Joseph and Emma Smith had four sons who lived to maturity: Joseph Smith III (November 6, 1832), Frederick Granger Williams Smith (June 29, 1836), Alexander Hale Smith (June 2, 1838), and David Hyrum Smith (November 17, 1844, born after Joseph's death). As of 2011, DNA testing had provided no evidence that Smith had fathered any children by women other than Emma.
Throughout her life and on her deathbed, Emma Smith frequently denied that her husband had ever taken additional wives.
Author's sources: *Church History, 3: 355–356.
Emma claimed that the very first time she ever became aware of a polygamy revelation being attributed to Joseph by Mormons was when she read about it in Orson Pratt's booklet The Seer in 1853.
Author's sources: *Saints' Herald 65:1044–1045
Emma campaigned publicly against polygamy and also authorized and was the main signatory of a petition in Summer 1842, with a thousand female signatures, denying that Joseph was connected with polygamy,
Author's sources: *Times and Seasons 3 [August 1, 1842]: 869
and as president of the Ladies' Relief Society, Emma authorized publishing a certificate in October 1842 denouncing polygamy and denying her husband as its creator or participant.
Author's sources: *Times and Seasons 3 [October 1, 1842]: 940. In March 1844, Emma said, "we raise our voices and hands against John C. Bennett's 'spiritual wife system', as a scheme of profligates to seduce women; and they that harp upon it, wish to make it popular for the convenience of their own cupidity; wherefore, while the marriage bed, undefiled is honorable, let polygamy, bigamy, fornication, adultery, and prostitution, be frowned out of the hearts of honest men to drop in the gulf of fallen nature". The document The Voice of Innocence from Nauvoo. signed by Emma Smith as President of the Ladies' Relief Society, was published within the article Virtue Will Triumph, Nauvoo Neighbor, March 20, 1844 (LDS History of the Church 6:236, 241) including on her deathbed where she stated "No such thing as polygamy, or spiritual wifery, was taught, publicly or privately, before my husband's death, that I have now, or ever had any knowledge of...He had no other wife but me; nor did he to my knowledge ever have". Church History3: 355–356
Even when her sons Joseph III and Alexander presented her with specific written questions about polygamy, she continued to deny that their father had been a polygamist.
Author's sources: *Van Wagoner (1992) , pp. 113–115 As Fawn Brodie has written, this denial was "her revenge and solace for all her heartache and humiliation." (Brodie, 399) "This was her slap at all the sly young girls in the Mansion House who had looked first so worshipfully and then so knowingly at Joseph. She had given them the lie. Whatever formal ceremony he might have gone through, Joseph had never acknowledged one of them before the world." Newell and Avery wrote of "the paradox of Emma's position," quoting her friend and lawyer Judge George Edmunds who stated "that's just the hell of it! I can't account for it or reconcile her statements." Newell (Avery) , p. 308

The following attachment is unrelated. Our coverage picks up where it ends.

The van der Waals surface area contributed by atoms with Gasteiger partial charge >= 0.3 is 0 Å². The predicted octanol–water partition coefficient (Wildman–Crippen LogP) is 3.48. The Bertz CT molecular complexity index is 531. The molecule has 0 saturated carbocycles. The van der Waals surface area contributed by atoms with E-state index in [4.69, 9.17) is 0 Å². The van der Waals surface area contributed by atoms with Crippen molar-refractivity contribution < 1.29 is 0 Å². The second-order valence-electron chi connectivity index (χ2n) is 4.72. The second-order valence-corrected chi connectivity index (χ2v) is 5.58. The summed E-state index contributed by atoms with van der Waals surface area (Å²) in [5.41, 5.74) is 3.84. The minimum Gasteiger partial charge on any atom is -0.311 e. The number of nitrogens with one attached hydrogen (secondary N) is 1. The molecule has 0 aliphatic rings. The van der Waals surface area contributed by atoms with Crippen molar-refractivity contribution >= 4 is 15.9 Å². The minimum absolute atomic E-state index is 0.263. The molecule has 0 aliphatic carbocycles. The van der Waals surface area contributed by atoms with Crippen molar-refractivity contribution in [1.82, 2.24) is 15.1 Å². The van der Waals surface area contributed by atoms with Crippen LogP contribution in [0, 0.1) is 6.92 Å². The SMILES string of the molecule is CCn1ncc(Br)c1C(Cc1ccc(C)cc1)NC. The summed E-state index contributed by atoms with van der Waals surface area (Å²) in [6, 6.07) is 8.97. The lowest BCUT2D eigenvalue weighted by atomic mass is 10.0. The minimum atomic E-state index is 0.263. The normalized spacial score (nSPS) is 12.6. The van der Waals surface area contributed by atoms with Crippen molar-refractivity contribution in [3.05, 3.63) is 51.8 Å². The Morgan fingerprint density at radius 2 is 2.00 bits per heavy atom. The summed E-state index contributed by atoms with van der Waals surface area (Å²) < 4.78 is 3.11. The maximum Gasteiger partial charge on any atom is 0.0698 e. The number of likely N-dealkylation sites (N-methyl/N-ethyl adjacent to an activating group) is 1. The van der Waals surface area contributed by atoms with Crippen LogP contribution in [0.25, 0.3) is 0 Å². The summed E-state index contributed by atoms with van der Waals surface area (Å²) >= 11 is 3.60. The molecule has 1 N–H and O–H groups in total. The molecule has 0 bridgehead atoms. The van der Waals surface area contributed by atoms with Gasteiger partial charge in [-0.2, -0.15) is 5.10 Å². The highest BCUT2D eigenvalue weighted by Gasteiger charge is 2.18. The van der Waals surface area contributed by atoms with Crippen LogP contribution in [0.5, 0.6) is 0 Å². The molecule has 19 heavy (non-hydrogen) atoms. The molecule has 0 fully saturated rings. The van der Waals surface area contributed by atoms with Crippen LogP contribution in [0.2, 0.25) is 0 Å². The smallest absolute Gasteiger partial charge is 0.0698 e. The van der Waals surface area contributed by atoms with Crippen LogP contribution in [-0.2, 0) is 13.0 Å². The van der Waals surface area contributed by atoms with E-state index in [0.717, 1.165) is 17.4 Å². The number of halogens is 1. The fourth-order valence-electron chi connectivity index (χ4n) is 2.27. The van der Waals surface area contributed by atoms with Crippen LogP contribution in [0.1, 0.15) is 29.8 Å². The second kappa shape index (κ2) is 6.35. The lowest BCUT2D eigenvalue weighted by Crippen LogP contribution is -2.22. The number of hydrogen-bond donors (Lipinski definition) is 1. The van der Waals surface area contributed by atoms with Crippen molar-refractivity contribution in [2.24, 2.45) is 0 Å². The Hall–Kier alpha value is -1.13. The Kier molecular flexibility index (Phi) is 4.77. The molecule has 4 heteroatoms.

After Smith's death, Emma Smith quickly became alienated from Brigham Young and the church leadership.
Author's sources: *Bushman (2005) , p. 554 ("Emma's alienation from the main body of the Church began almost immediately."); Brodie (1971) , p. 399 (Emma Smith "came to fear and despise" Young); Avery (Newell) , p. 82 (noting that Young later stated that "to my certain knowledge Emma Smith is one of the damndest liars I know of on this earth.").
Young, whom Emma feared and despised, was suspicious of her desire to preserve the family's assets from inclusion with those of the church,
Author's sources: *Bushman (2005) , p. 554.
and thought she would be even more troublesome because she openly opposed plural marriage.
Author's sources: *Bushman (2005) , p. 554 ("Her known opposition to plural marriage made her doubly troublesome.").
When most Latter Day Saints moved west, she stayed in Nauvoo, married a non-Mormon, Major Lewis C. Bidamon,
Author's sources: *Bushman (2005) , pp. 554–55. Emma Smith married Major Lewis Bidamon, an "enterprising man who made good use of Emma's property." Although Bidamon sired an illegitimate child when he was 62 (whom Emma reared), "the couple showed genuine affection for each" Bushman (2005) , pp. 554–55.
and withdrew from religion until 1860, when she affiliated with what became the Reorganized Church of Jesus Christ of Latter Day Saints (now the Community of Christ), first headed by her son, Joseph Smith III. Emma never denied Joseph Smith's prophetic gift or repudiated her belief in the authenticity of the Book of Mormon.
|Wikipedia references for "Joseph Smith, Jr."|
- Abanes, Richard, (2003), One Nation Under Gods: A History of the Mormon Church Thunder's Mouth Press
- Allen, James B., The Significance of Joseph Smith's "First Vision" in Mormon Thought off-site .
- (1992), The Mormon Experience University of Illinois Press .
- (1980), The Lion and the Lady: Brigham Young and Emma Smith off-site .
- Bergera, Gary James (editor) (1989), Line Upon Line: Essays on Mormon Doctrine Signature Books .
- Bloom, Harold, (1992), The American Religion: The Emergence of the Post-Christian Nation Simon & Schuster .
- Booth, Ezra, Mormonism—Nos. VIII–IX (Letters to the editor) off-site .
- Brodie, Fawn M., (1971), No Man Knows My History: The Life of Joseph Smith Knopf .
- Brooke, , (1994), The Refiner's Fire: The Making of Mormon Cosmology, 1644–1844 Cambridge University Press .
- Bushman, Richard Lyman, (2005), Joseph Smith: Rough Stone Rolling , New York: Knopf .
- Clark, John A., (1842), Gleanings by the Way , Philadelphia: W.J. & J.K Simmon off-site .
- Compton, Todd, (1997), In Sacred Loneliness: The Plural Wives of Joseph Smith Signature Books .
- Foster, Lawrence, (1981), Religion and Sexuality: The Shakers, the Mormons, and the Oneida Community , New York: Oxford University Press .